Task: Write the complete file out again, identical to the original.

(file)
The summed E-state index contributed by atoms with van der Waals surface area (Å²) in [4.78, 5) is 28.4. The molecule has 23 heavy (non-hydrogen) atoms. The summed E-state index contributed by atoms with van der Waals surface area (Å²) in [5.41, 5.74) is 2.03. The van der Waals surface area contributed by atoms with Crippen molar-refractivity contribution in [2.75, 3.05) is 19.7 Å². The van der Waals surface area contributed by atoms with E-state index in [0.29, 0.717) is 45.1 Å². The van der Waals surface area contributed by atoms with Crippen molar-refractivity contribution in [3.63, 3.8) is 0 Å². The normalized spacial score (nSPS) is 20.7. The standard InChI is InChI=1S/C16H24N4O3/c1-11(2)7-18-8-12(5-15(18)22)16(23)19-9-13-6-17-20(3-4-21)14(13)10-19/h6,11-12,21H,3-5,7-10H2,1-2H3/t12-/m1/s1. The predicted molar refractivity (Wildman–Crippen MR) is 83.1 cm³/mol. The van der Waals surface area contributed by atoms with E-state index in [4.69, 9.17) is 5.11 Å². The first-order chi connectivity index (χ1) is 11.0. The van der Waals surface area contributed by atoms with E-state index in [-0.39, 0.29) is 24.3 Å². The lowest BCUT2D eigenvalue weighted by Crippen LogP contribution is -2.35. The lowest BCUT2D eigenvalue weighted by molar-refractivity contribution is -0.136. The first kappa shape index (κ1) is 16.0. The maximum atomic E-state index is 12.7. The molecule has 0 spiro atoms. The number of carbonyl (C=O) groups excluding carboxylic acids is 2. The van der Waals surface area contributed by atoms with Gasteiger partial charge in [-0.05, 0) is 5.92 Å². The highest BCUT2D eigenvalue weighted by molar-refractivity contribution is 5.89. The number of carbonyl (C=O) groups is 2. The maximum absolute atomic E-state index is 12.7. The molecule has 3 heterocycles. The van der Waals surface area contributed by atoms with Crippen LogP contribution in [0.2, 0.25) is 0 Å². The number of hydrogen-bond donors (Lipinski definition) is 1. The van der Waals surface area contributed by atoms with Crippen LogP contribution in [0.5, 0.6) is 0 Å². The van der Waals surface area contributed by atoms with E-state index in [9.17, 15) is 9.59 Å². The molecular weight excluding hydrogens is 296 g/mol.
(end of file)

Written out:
The summed E-state index contributed by atoms with van der Waals surface area (Å²) in [4.78, 5) is 28.4. The molecule has 23 heavy (non-hydrogen) atoms. The summed E-state index contributed by atoms with van der Waals surface area (Å²) in [5.41, 5.74) is 2.03. The van der Waals surface area contributed by atoms with Crippen molar-refractivity contribution in [2.75, 3.05) is 19.7 Å². The van der Waals surface area contributed by atoms with E-state index in [0.29, 0.717) is 45.1 Å². The van der Waals surface area contributed by atoms with Crippen molar-refractivity contribution in [3.63, 3.8) is 0 Å². The normalized spacial score (nSPS) is 20.7. The standard InChI is InChI=1S/C16H24N4O3/c1-11(2)7-18-8-12(5-15(18)22)16(23)19-9-13-6-17-20(3-4-21)14(13)10-19/h6,11-12,21H,3-5,7-10H2,1-2H3/t12-/m1/s1. The predicted molar refractivity (Wildman–Crippen MR) is 83.1 cm³/mol. The van der Waals surface area contributed by atoms with E-state index in [4.69, 9.17) is 5.11 Å². The first-order chi connectivity index (χ1) is 11.0. The van der Waals surface area contributed by atoms with E-state index in [-0.39, 0.29) is 24.3 Å². The lowest BCUT2D eigenvalue weighted by Crippen LogP contribution is -2.35. The lowest BCUT2D eigenvalue weighted by molar-refractivity contribution is -0.136. The first kappa shape index (κ1) is 16.0. The maximum atomic E-state index is 12.7. The molecule has 0 spiro atoms. The number of carbonyl (C=O) groups excluding carboxylic acids is 2. The van der Waals surface area contributed by atoms with Gasteiger partial charge in [-0.05, 0) is 5.92 Å². The highest BCUT2D eigenvalue weighted by molar-refractivity contribution is 5.89. The number of carbonyl (C=O) groups is 2. The maximum absolute atomic E-state index is 12.7. The molecule has 3 heterocycles. The van der Waals surface area contributed by atoms with Crippen LogP contribution in [0.2, 0.25) is 0 Å². The number of hydrogen-bond donors (Lipinski definition) is 1. The van der Waals surface area contributed by atoms with Crippen LogP contribution in [0.5, 0.6) is 0 Å². The van der Waals surface area contributed by atoms with E-state index in [9.17, 15) is 9.59 Å². The molecular weight excluding hydrogens is 296 g/mol.